You Could be Over-Limit on Your Credit Card – Even if You Haven’t Used it!

You already know that credit card companies are lowering credit card limits right and left – and we’ve warned you that before you go shopping you need to go on line and make sure you really do have the available credit that you think you have.

But now, credit card companies are pulling an even dirtier trick!

According to an article provided to Yahoo finance by, some card issuers are now slashing credit card limits to less than your outstanding balance.

You read that right. Many consumers have had their available credit cut to a mere $2 or $3 over their outstanding balance – making them over-limit when the interest was added at the end of the month. Smart consumers called immediately and asked to have the over-limit fee removed, and were successful in doing so, as long as they hurried to make a payment and get the balance low enough to avoid triggering another over-limit fee the next month.

That tactic was outrageous enough, but at least the new credit limit was within range so that consumers could comfortably pay enough to get away from over-limit fees.

But now consumers are reporting cuts that could put some in a position of not being able to bring their balance low enough to avoid future over-limit fees.

The SmartMoney article quotes Paul Pensabene of New York – he received a statement from HSBC on December 8 showing that he had a credit line of $9,000 and owed $359.99 – so his available credit was $8,640. Luckily, he didn’t go shopping, because when he went on line a few days later to pay his bill, he found that his credit line had been reduced to $300 and he had been charged an over-limit fee of $35.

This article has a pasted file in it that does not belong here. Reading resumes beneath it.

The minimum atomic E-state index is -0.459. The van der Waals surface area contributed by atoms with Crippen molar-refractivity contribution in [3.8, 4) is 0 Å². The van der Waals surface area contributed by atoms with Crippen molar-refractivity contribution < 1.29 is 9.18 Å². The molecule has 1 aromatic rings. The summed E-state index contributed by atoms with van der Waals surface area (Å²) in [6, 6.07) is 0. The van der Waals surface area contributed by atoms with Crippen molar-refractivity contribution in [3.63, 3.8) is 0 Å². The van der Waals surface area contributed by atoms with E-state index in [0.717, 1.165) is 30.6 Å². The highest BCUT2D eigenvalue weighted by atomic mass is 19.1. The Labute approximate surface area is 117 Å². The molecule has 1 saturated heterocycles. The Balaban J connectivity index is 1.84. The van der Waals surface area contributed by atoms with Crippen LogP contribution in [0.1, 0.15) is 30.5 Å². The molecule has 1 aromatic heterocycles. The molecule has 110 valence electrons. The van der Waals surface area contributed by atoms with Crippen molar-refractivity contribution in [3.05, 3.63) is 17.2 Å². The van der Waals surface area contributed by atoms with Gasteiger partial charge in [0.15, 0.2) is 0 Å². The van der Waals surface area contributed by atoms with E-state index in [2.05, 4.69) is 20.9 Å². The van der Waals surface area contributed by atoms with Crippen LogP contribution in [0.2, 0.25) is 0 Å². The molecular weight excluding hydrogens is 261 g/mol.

Another woman reported that she had caught the reduction to within $100 of her $3,000 balance on a Discover card when she went on line just days after it had happened. The letter notifying her of the change didn’t arrive until 3 weeks later.

This practice has the potential to bring thousands, if not millions of dollars in over-limit fees to the card issuers who are using it. Consumers who are unaware of the changes may innocently use their cards to charge purchases, while not having any idea that they are exceeding a credit limit. After all, if your statement says you have $8,000 in available credit, you really wouldn’t worry about charging a tank of gas.

Because the new regulations are taking effect in July 2010 and legislation currently in congress could move the time up by a year, card issuers are pulling every trick out of their hats to increase their revenues before these tactics are banned.

The advice for consumers: Be careful. Check every statement, read every piece of mail, and go on line to check available credit each and every time you use your card. If your credit limit is suddenly slashed from $8,000 to $300 and you make an expensive purchase, you could find yourself scrambling for the cash to pay for it – or face over-limit fees each and every month until you do.

My question: When this crisis is over and credit card issuers once again want our business, will we remember the names of the companies who hurried to fleece us while they had the chance? I hope so.

Author:Marte Cliff your resource for free credit reports, credit cards, loans, and ground breaking credit news

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